Some people remain attached to the 3,000-mile oil change and have a hard time trusting the recommendations in the owner’s manual. If you’re one of those skeptics, you can send your engine oil out to be analyzed. Blackstone Laboratories in Fort Wayne, Ind., one of the best-known places for engine oil analysis, will send you a free kit.
You send back an oil sample and for $25, they’ll tell you all sorts of things about your car.
“We would compare what your oil looks like compared to the average Mazda5 of that year,” said Kristen Huff, a vice president at Blackstone. If there is a lot more lead in my oil than in a typical Mazda5, for example, it means I have a bearing problem, she said.
Her lab runs about 150 samples a day and a fair percentage of those are consumers looking to find out how often they need to change their oil, Ms. Huff said.
“Very often, it is the case that they’re changing their oil too often,” she said. “They do what their dad did with his ’55 Chevy.”
Another way to get a more accurate assessment of your oil needs is to buy a car that has a maintenance minder, like a Honda. A light on the dashboard alerts the driver when the system judges that the oil has only 15 percent of its useful life remaining. The time between oil changes varies depending on the driver and driving conditions.
Honda has used such maintenance minders on most models for at least the last five years, said Chris Martin, a Honda spokesman. Previously, the owner’s manual suggested changes every 10,000 miles in mild conditions and 5,000 miles in severe conditions.
Still, some people stick to the 3,000-mile changes, because “the Jiffy Lubes of the world have done a good job convincing people,” Mr. Martin said
It’s not just the fast oil change outlets. My sticker from my trusted mechanic states that I’ll need a change in 3,000 miles or three months. But Jiffy Lube, the largest quick oil change company in North America, is now under pressure to change its automatic 3,000-mile recommendation.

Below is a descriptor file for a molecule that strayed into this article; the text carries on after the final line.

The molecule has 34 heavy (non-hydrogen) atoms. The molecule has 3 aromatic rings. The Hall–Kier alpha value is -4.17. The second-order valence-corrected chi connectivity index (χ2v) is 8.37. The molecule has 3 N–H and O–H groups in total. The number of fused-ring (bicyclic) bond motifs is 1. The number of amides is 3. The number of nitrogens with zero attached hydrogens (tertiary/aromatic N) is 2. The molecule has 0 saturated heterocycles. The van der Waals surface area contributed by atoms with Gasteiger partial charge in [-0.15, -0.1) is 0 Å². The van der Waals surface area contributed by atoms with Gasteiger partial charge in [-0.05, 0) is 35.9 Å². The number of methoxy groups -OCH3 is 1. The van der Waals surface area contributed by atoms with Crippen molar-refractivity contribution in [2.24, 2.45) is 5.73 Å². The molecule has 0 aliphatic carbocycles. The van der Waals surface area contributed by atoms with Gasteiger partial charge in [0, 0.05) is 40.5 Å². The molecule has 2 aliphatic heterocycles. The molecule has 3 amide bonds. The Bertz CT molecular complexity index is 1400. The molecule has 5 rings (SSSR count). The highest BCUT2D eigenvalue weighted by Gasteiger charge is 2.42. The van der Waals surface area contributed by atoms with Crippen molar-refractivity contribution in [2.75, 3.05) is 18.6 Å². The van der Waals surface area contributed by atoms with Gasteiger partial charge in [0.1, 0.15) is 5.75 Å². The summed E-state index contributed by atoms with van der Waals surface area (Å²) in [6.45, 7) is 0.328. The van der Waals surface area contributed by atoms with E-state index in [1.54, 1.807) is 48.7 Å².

For about a year, the company has run a pilot program with some franchises across the country suggesting that instead of a blanket recommendation, mechanics tell customers what the manufacturer recommends under mild or severe driving conditions.
“By this time next year, every Jiffy Lube will do it,” said Rick Altizer, president of Jiffy Lube International. And the little sticker on your windshield will no longer simply state when the next oil change should occur, but, “I choose to change my oil” at a specific mileage.
“It’s so it’s not some arbitrary technician saying this,” Mr. Altizer said, but the consumer’s decision.
Mr. Reed of said car owners often got conflicting messages because of an inherent tension: “The car manufacturers want the reputation that it makes cars that last a long time. The dealership wants to see you every three months.”
But he acknowledged that “3,000 miles strikes a deep chord with the consumer,” adding: “It feels good to get an oil change. If you fill up the car with gas, wash it and change the oil, it runs better. Of course, it doesn’t. But it’s the perception.”
Although Mr. Reed is doubtful that most drivers fall into the severe driving category and fears mechanics will use that to push drivers into paying for more oil changes than necessary, Mr. Sutherland said he wouldn’t want “to second-guess the manufacturer.” Vehicles, he said, “are a substantial investment and changing fluids is how you protect that investment.”
So before you go in for your oil change, dig out your owner’s manual and see what it says. And when the mechanic slaps on a sticker that gives the next change date in 3,000 miles, ask questions. And then, go get the car washed. That’s one thing that always seems to be needed